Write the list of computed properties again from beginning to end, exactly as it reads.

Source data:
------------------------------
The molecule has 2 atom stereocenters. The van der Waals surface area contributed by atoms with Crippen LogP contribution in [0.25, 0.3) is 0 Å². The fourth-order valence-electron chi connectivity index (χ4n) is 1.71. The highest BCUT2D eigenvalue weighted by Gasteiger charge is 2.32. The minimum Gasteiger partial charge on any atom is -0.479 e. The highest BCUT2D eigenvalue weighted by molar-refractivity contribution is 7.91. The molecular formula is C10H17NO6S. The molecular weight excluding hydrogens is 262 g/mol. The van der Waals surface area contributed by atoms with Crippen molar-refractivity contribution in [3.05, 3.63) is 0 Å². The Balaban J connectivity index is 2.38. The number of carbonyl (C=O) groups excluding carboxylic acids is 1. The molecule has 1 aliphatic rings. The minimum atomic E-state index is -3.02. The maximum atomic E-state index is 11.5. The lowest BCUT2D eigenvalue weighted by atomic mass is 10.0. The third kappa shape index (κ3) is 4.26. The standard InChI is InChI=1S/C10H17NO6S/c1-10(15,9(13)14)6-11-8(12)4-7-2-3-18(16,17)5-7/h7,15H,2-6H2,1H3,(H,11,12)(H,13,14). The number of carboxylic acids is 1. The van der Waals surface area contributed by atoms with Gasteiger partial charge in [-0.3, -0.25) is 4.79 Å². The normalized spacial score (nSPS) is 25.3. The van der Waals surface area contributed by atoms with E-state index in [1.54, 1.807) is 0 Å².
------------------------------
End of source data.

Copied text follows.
The molecule has 2 atom stereocenters. The van der Waals surface area contributed by atoms with Crippen LogP contribution in [0.25, 0.3) is 0 Å². The fourth-order valence-electron chi connectivity index (χ4n) is 1.71. The highest BCUT2D eigenvalue weighted by Gasteiger charge is 2.32. The minimum Gasteiger partial charge on any atom is -0.479 e. The highest BCUT2D eigenvalue weighted by molar-refractivity contribution is 7.91. The molecular formula is C10H17NO6S. The molecular weight excluding hydrogens is 262 g/mol. The van der Waals surface area contributed by atoms with Crippen molar-refractivity contribution in [3.05, 3.63) is 0 Å². The Balaban J connectivity index is 2.38. The number of carbonyl (C=O) groups excluding carboxylic acids is 1. The molecule has 1 aliphatic rings. The minimum atomic E-state index is -3.02. The maximum atomic E-state index is 11.5. The lowest BCUT2D eigenvalue weighted by atomic mass is 10.0. The third kappa shape index (κ3) is 4.26. The standard InChI is InChI=1S/C10H17NO6S/c1-10(15,9(13)14)6-11-8(12)4-7-2-3-18(16,17)5-7/h7,15H,2-6H2,1H3,(H,11,12)(H,13,14). The number of carboxylic acids is 1. The van der Waals surface area contributed by atoms with Gasteiger partial charge in [-0.3, -0.25) is 4.79 Å². The normalized spacial score (nSPS) is 25.3. The van der Waals surface area contributed by atoms with E-state index in [1.54, 1.807) is 0 Å².